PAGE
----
Carl E. HeastieAssemblyman Carl E. Heastie is the legitimate Bronx Democratic leader, a judge ruled. (Photo: John Marshall Mantel for The New York Times)
A State Supreme Court justice ruled this afternoon that Assemblyman José Rivera was not the legitimate leader of the Democratic Party in the Bronx, leaving the organization in the hands of a rival group led by Assemblyman Carl E. Heastie.
Justice Robert G. Seewald of the State Supreme Court in the Bronx ruled that a party organizational meeting presided over by Mr. Heastie in September was legitimate and that a group loyal to Mr. Rivera that took over the stage at that gathering did not conduct a credible Democratic Party meeting. Mr. Heastie was elected at that meeting as the new chairman of the Democratic organization in the Bronx.
The ruling ends one chapter of a long period of infighting within the Democratic Party in the Bronx. The strain had become intense in the last year, with the feuding becoming so high-pitched that two rival groups had operated separate headquarters.
As a result, politicians throughout the state and beyond were reluctant to deal with Bronx Democrats for routine matters like seeking political support and seeking party volunteers for the November elections. To approach either official, they reasoned, would very likely offend the other. Assemblyman José Rivera had been the party boss since 2002, when he succeeded Roberto Ramirez to become the second Puerto Rican leader of the organization.
In recent years, Mr. Rivera has faced increasing criticism from officials who have characterized him as a divisive force among Bronx Democrats. His strength of his leadership in an organization accustomed to winning races has been questioned recently, including when the Bronx machine suffered some striking losses in the Sept. 9 primary.
The most prominent loss was in a borough wide race for a Civil Court judgeship, in which Mr. Rivera supported Maria Matos. However, the so-called rebel group supported Elizabeth A. Taylor, who won by a wide margin.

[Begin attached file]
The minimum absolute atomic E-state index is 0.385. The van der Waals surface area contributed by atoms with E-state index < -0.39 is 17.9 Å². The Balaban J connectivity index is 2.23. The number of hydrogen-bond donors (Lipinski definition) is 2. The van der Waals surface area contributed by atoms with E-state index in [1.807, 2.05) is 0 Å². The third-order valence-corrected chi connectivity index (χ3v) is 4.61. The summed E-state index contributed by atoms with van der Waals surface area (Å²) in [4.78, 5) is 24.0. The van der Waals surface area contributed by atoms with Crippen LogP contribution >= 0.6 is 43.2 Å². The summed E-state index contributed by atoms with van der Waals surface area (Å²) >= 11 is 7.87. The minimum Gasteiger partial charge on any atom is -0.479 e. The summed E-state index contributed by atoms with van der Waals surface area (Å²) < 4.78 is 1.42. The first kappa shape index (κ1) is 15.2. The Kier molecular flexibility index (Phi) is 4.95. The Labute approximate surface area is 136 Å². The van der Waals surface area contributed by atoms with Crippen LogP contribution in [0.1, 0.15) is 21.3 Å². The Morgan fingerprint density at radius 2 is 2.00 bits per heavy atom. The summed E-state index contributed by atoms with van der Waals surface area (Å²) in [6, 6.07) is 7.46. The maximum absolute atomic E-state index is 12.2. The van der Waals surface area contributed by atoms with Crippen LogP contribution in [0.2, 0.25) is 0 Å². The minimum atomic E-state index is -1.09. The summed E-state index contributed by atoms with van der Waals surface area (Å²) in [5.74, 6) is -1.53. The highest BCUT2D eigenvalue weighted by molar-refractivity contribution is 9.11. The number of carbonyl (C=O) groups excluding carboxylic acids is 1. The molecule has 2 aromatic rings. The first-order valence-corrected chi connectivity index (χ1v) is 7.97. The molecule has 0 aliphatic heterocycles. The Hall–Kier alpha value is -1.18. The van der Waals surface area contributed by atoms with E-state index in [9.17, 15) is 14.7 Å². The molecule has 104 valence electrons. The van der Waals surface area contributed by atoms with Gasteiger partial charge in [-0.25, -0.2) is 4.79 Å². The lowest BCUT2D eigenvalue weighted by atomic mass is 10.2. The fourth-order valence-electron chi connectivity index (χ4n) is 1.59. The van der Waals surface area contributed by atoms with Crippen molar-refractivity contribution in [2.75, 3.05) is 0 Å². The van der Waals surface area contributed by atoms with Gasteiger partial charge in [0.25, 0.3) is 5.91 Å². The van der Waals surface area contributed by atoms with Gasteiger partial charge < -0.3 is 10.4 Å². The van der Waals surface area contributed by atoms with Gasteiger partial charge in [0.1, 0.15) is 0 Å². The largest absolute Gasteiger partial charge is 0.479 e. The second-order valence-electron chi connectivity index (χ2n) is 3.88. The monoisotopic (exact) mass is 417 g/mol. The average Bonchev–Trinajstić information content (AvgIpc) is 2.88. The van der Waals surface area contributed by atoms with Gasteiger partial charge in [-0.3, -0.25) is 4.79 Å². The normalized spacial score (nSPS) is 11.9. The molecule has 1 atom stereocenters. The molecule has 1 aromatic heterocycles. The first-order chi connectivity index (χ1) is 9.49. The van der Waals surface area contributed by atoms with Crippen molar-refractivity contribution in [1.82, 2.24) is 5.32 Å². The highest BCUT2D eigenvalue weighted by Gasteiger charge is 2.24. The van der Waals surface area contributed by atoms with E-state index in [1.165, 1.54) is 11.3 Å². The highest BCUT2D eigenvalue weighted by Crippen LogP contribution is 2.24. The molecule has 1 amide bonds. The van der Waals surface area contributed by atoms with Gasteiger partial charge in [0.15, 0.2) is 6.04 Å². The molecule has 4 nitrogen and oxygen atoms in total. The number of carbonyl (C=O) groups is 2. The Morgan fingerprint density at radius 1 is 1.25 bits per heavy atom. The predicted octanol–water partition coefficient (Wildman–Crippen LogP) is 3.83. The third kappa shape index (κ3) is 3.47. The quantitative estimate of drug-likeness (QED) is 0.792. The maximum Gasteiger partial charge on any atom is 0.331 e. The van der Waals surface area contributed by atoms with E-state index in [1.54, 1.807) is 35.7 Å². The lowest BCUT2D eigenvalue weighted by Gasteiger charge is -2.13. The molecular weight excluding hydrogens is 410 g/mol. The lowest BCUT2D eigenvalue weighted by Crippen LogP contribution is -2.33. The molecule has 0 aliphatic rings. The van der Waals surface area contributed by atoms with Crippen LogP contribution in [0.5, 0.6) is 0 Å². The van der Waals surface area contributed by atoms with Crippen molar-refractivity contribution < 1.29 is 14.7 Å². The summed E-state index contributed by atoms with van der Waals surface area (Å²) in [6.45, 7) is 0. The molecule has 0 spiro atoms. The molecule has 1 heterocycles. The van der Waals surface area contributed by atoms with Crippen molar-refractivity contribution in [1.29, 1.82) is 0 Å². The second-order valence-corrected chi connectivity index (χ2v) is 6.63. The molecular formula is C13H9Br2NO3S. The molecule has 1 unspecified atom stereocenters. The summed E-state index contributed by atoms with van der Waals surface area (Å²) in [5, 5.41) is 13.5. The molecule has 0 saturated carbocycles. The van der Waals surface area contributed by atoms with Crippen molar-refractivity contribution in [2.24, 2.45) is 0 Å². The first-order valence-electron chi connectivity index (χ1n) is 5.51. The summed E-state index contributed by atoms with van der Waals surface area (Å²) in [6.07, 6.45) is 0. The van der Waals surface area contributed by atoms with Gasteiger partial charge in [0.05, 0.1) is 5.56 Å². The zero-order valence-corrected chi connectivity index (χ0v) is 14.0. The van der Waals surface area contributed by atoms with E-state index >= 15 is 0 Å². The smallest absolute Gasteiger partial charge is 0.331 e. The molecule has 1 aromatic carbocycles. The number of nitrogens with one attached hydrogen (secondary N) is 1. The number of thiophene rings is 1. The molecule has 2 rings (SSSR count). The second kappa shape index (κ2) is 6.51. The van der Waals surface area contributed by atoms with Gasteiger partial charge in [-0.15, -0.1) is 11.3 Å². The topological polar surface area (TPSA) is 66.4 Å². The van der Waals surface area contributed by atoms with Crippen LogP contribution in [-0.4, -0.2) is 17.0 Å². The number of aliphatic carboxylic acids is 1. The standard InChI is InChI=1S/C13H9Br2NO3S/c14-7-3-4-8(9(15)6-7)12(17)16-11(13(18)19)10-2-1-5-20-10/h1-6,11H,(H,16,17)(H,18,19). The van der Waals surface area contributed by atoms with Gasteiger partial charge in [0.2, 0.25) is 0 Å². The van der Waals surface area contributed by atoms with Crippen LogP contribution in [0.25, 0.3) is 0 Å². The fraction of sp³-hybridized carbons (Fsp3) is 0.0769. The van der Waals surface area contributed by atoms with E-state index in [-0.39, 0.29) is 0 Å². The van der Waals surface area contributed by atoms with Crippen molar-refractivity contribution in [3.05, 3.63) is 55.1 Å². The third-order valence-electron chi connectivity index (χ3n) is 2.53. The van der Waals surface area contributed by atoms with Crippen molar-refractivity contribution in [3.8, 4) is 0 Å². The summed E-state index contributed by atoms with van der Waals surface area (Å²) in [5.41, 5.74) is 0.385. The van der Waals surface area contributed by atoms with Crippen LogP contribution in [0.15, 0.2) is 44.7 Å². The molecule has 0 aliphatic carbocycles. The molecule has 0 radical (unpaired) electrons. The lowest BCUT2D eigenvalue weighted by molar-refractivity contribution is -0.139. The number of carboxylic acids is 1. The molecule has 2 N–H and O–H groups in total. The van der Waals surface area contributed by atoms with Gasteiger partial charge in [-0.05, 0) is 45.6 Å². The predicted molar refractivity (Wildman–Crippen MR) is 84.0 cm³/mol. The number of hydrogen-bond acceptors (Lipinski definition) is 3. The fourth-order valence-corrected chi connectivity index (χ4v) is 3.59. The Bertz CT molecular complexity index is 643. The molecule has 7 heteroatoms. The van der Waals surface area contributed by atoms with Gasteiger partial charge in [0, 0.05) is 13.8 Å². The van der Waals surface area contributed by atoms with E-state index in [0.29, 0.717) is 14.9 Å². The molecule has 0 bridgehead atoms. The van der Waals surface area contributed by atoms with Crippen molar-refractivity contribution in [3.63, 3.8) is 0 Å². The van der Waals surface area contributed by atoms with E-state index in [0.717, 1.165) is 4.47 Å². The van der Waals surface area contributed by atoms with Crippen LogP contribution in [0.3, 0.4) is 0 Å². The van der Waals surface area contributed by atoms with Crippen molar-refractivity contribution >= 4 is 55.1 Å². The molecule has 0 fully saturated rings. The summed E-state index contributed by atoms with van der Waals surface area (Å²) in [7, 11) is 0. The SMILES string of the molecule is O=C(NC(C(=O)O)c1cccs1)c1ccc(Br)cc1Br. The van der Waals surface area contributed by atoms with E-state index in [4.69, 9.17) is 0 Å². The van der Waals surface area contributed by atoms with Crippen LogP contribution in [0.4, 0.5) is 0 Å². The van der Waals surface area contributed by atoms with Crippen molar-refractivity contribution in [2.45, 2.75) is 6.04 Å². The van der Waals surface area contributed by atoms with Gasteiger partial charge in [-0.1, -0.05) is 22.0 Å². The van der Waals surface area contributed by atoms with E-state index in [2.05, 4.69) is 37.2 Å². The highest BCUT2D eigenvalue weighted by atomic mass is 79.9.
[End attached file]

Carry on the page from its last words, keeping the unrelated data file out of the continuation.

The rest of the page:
“I’m happy that the court decided in our favor,” Mr. Heastie said. “I’m ready to get to work. There is a lot of healing that needs to occur in the Bronx. And that process needs to begin immediately.”
He added: “The Bronx has not been looked highly upon lately. And I want to change that image.”
When asked if he planned to meet wit Mr. Rivera, Mr. Hestie said, “I plan to speak with everybody.”
Michael D. Nieves, a spokesman for Mr. Rivera, said that the former chairman was out of the city for the Thanksgiving holiday and had not yet discussed his view on the decision.
“But the judge made a ruling that we’re reviewing,”: Mr. Nieves said. “But we’ll abide by what the court has to say.”
The warring between the two sides reached its most contentious moment on Sept. 28, at a scheduled meeting of the Bronx Democratic Party. At that raucous meeting attended by hundreds of people, a group loyal to Mr. Rivera, led by City Councilwoman Maria Baez, took control of the podium and, by a voice vote, re-elected Mr. Rivera chairman.
But Mr. Heastie, who was chairman of the party committee in the Bronx, presided over a second meeting in the same site, the Utopia Paradise Theater on the Grand Concourse. At that meeting, a majority of the party’s district leaders elected Mr. Heastie as head of the party. In the end, Mr. Heastie had the support of 15 of the party’s 24 district leaders.
After that meeting, both sides contended that they were the rightful leaders of the Democratic Party in the Bronx. But neither side knew how to resolve the impasse, without going to court. In the weeks between the testimony and the decision, both sides sought to work out a deal, but in the end none was reached.
But Judge Seewald’s 27-page decision stated that “upon careful consideration of the facts and circumstances, the court finds that the Baez meeting conducted on Sept. 28, 2008, was invalid and all documents filed thereafter by the Rivera slate are null and void.”
Assemblyman Jeffrey Dinowitz, who is now recognized as the chairman of the Democratic Party’s county committee and who was the plaintiff in the suit on behalf of the group loyal to Mr. Heastie, said that much work remains to be done.
“We’re going to be holding an meting tonight with the elected officials and district leaders and start planning for what we have to do,” Mr. Dinowitz said. “We have to unite the party and bring back people who were on the other side. In some cases, that won’t be easy.”